Poyas


Category:
Traditional craftsmanship
Canton:

Description

In the dialect of Fribourg, the simple two-syllable word poya describes the ritual of driving cows up the mountain to graze. The term has been more precisely applied to the depiction of this time-honoured rural tradition marking the start of the productive season since the 1960s, although poyas first started to appear on the façades of farmhouses in the alpine foothills of Fribourg in the early 19th century. Each farmer would portray his own herd in its finest hour, namely the first flush of springtime. The poya shows a line of cattle processing up a long and winding trail, surrounded by other farm animals, herders in tall hats and other elements that typify life on an alpine farm.

Sylvestre Pidoux (1800-1871), born in Vuadens, is considered to be the first painter of this genre. His works have served as an enduring template for a style that has evolved in line with changes in the alpine economy and livestock preferences. There are several hundred poyas on farms in the region today and fifteen or so painters capable of creating them. While ever fewer people are rearing cattle in the mountains, poyas are enjoying renewed popularity and finding a whole new audience. Their decorative qualities are proving to be a draw for tourists, and they have passed over into interior design as well as a variety of different media.

Image gallery

  • Joseph Dupasquier: Poya in Motélon, oil on wood, 1976, 120 x 210 cm © Musée gruérien, Bulle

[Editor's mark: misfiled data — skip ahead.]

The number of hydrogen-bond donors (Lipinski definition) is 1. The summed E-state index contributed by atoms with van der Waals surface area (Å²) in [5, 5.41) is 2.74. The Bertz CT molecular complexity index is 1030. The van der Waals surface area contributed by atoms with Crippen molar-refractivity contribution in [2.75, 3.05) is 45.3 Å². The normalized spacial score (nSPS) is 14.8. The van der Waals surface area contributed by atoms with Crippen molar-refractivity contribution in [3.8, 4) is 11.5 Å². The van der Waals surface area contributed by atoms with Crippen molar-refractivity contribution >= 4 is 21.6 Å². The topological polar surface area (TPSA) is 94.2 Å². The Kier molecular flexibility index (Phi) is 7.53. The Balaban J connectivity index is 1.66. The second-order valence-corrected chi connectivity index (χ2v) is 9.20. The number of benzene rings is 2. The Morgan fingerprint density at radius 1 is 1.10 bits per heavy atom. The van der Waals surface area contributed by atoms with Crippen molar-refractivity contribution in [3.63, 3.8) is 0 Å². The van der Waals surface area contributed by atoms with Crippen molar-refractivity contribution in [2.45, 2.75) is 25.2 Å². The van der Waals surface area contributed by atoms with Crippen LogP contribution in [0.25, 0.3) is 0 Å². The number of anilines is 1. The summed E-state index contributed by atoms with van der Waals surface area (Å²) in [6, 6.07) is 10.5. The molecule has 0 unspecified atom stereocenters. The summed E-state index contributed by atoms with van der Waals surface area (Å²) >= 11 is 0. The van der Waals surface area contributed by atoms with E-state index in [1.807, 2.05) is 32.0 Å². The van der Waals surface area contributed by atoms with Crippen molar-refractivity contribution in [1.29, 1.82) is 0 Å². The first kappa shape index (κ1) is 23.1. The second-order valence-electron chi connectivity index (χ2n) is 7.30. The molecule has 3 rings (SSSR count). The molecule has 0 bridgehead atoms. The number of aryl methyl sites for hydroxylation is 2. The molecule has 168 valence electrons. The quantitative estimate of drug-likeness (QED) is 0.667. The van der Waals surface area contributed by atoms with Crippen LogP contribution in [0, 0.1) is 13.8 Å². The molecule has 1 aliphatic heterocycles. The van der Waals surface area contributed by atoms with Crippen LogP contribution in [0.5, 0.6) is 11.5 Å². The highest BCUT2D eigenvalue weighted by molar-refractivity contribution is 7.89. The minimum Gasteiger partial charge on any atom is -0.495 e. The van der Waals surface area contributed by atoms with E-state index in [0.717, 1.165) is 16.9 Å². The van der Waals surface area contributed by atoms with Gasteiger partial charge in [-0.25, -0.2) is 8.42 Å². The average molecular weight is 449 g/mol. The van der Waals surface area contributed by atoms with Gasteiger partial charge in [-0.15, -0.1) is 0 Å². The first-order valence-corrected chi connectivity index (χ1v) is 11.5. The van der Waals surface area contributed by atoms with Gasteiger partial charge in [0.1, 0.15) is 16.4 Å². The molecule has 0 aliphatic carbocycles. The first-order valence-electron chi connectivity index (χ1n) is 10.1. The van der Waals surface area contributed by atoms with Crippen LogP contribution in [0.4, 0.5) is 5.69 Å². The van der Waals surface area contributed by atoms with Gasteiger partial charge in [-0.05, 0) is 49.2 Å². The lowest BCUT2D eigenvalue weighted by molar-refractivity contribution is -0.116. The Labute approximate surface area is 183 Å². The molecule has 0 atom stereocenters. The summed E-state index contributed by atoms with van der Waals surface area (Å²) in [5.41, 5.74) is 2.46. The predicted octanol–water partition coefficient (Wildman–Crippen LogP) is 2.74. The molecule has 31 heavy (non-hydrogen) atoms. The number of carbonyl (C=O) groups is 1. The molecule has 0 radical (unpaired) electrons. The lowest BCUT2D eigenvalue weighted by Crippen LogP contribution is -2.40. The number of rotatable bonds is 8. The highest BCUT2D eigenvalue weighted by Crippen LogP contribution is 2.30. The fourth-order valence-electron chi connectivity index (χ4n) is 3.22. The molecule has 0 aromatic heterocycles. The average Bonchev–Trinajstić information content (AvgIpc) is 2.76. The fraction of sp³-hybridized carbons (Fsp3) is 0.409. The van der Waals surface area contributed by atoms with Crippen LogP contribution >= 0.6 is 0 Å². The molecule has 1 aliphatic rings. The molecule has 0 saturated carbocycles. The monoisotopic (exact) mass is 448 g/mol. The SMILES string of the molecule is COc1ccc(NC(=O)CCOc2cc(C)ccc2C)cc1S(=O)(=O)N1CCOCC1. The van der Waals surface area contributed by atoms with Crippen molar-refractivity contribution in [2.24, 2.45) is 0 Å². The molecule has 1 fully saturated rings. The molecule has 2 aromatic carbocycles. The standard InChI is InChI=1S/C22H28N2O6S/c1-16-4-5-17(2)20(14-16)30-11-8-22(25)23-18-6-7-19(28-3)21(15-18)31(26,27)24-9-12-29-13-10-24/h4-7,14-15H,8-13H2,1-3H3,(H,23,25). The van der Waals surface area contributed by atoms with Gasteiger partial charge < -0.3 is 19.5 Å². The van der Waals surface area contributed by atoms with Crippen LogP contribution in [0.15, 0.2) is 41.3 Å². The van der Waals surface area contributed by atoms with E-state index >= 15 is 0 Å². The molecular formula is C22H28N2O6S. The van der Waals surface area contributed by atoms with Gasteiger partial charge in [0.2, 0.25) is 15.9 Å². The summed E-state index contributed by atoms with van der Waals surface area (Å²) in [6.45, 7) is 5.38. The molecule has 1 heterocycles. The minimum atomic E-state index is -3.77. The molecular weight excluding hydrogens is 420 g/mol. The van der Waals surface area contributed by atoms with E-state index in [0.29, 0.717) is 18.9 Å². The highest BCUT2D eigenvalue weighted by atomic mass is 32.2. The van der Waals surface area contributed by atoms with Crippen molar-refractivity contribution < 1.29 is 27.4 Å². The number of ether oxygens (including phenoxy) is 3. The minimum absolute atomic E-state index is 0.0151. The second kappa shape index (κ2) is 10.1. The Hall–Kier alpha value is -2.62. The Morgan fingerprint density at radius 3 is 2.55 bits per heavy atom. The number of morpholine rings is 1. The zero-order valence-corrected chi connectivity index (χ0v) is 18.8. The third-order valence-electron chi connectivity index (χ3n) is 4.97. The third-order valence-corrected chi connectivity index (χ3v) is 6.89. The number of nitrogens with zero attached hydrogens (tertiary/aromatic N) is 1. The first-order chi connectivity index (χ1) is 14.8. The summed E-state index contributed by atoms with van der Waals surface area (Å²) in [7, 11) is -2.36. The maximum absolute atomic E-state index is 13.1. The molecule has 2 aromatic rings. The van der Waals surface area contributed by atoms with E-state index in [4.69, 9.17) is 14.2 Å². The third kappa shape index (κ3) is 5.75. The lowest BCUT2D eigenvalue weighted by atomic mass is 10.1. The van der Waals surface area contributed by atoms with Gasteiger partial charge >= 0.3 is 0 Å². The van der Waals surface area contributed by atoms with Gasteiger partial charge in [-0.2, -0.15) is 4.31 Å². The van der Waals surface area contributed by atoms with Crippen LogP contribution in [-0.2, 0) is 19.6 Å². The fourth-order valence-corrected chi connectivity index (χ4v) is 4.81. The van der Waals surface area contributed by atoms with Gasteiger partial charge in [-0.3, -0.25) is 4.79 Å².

• Simon Pasquier: Cattle drive in the canton of Fribourg, paint on wood, 1946, 80 x 200 cm © Musée gruérien, Bulle
  • Cattle drive in the Motélon Valley in the Gruyère, c. 1930 © Charles Morel/Musée gruérien, Bulle
  • Emile Bussard: Cattle drive, oil on wood, 1908, 76 x 264 cm © Musée gruérien, Bulle
  • Henri Ecoffey: Cattle drive, oil on wood, before 1925, 94 x 313.5 cm © Musée gruérien, Bulle
  • This drawing on paper by Sylvestre Pidoux from around 1850 has become the template for poya paintings. (I) © Musée gruérien, Bulle
  • This drawing on paper by Sylvestre Pidoux from around 1850 has become the template for poya paintings. (II) © Musée gruérien, Bulle
  • Joseph Dupasquier: Poya in Motélon, oil on wood, 1976, 120 x 210 cm © Musée gruérien, Bulle
  • Simon Pasquier: Cattle drive in the canton of Fribourg, paint on wood, 1946, 80 x 200 cm © Musée gruérien, Bulle
  • Cattle drive in the Motélon Valley in the Gruyère, c. 1930 © Charles Morel/Musée gruérien, Bulle © Charles Morel/Musée gruérien, Bulle
  • Emile Bussard: Cattle drive, oil on wood, 1908, 76 x 264 cm © Musée gruérien, Bulle
  • Henri Ecoffey: Cattle drive, oil on wood, before 1925, 94 x 313.5 cm © Musée gruérien, Bulle
  • This drawing on paper by Sylvestre Pidoux from around 1850 has become the template for poya paintings. (I) © Musée gruérien, Bulle
  • This drawing on paper by Sylvestre Pidoux from around 1850 has become the template for poya paintings. (II) © Musée gruérien, Bulle

References and documentation

Publications
  • Denis Buchs : Les poyas. Neuchâtel 2007

  • Denis Buchs, Stefan Sonderegger, Marcel Zuend: Poya. Alpfahrtsbilder aus dem Greyerzerland. Herisau, 2001

  • Guy Filippa: Blick in eine Idylle Schweizer Volkskunst und naive Malerei aus vier Jahrhunderten. Bern, 1983

  • Etienne Fragnière : La poya. In : Annales fribourgeoises no. 4-5, Fribourg, 1915, p. 158-172

  • Alain Glauser : Frontons et poyas. Les frontons peints et les peintures de montée à l’alpage en Gruyère, Glâne, Sarine et Veveyse. Neuchâtel 1988

  • Henri Gremaud : Les peintures de la montée à l'alpage en Gruyère. Survivance et illustrations des « poya ». In : Costumes et coutumes no. 2, Zürich, 1972, p. 2-14

  • Raymond Gremaud : 1956. Poya d’Estavannens. Des armaillis plein le village. In : La Gruyère, 8 octobre 2007

  • Claude Haymoz : La Poya d’Estavannens. Bulle 2001

Documentation
  • Les poyas

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